The House ethics committee yesterday found that Rep. Austin J. Murphy (D-Pa.) violated House rules by hiring a no-show employe, diverting government equipment to his former law firm and twice allowing someone else to cast votes for him on the House floor.

Murphy, who is in his sixth term, announced the findings as the Committee on Standards of Official Conduct continued to meet in closed session on his case.

Murphy said he was "both surprised and disappointed" by the committee's action. "Unfortunately, a disciplinary hearing is not a court of law, and there's no appeals process," he said. "The decision -- whether or not right or just -- is final. I believe sufficient evidence and testimony was presented to totally refute the allegations."

A committee staff member said the ethics panel would have no statement last night and was planning to resume deliberations on the issue this morning.

The committee is expected to make a formal recommendation for disciplinary action to the full House this week. In a letter to the panel, Murphy said, "I understand that the committee will recommend a reprimand, and I am prepared to argue that issue directly with my colleagues on the House floor."

Murphy said he had "officially waived my right to a second phase hearing on the committee's recommended sanctions. This action expresses my hope that members will look beyond political expediency and vote solely on available facts."

He charged that the committee, which has been harshly criticized in the past for failing to be sufficiently aggressive, "is choosing to rehabilitate its reputation, under extreme political pressure to do so, with a case that should never have been brought to this stage."

"It's clear that the committee had one agenda from the start, to simply make an example of someone. To reach its goal, the committee had to sustain a 'ghost voting' charge because the other allegations were too weak to bring . . . to the House floor," Murphy said.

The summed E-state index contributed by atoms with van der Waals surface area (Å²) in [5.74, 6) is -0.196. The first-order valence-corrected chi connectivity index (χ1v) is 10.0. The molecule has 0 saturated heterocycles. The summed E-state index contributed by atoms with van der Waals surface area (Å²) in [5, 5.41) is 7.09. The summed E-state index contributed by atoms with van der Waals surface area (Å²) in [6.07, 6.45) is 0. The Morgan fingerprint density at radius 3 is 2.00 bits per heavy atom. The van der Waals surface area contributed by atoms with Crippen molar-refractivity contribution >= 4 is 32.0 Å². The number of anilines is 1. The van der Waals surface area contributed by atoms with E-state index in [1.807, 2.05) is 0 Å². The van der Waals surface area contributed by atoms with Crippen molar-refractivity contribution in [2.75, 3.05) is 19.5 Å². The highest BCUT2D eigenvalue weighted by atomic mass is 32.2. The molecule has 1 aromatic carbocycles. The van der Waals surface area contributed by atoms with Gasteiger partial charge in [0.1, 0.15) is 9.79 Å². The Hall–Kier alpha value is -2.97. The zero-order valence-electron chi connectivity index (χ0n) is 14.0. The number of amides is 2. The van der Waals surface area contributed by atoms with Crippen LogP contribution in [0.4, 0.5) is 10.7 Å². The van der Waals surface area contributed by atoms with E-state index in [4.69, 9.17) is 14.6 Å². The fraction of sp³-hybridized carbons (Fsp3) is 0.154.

The House has not disciplined anyone since former representative George Hansen (R-Idaho) was reprimanded in July 1984 for filing false financial disclosure statements. He was later sent to prison.

The ethics committee had originally charged Murphy with three counts of "ghost voting" in 1978 for having colleagues insert his voting card in the House's electronic tally machine at times he was out of town. One charge was dropped by the committee yesterday, Murphy said.

Murphy's attorneys had argued in filings with the ethics panel that House rules did not forbid that type of proxy voting until January 1981. In his statement, he said, "The committee has ignored the Constitution and House rules and practice and has now subjected every member of Congress to disciplinary action for violating any House rule regardless of when it became effective."

But Mark Davis, ethics committee counsel, has said the proxy voting practice was allowed only in committees, not on the House floor.

The committee, after six days of taking testimony and three days of deliberations, also found Murphy guilty of diverting "official resources," including furniture, supplies, photocopy services, and long distance telephone service, from the House to his former private law firm in Charleroi, Pa.

The panel also found that from September 1981 through August 1982, Austin maintained a $49,500-a-year employe, Michael Corbett, as staff director for a House subcommittee that Murphy chaired, even though Corbett rarely appeared.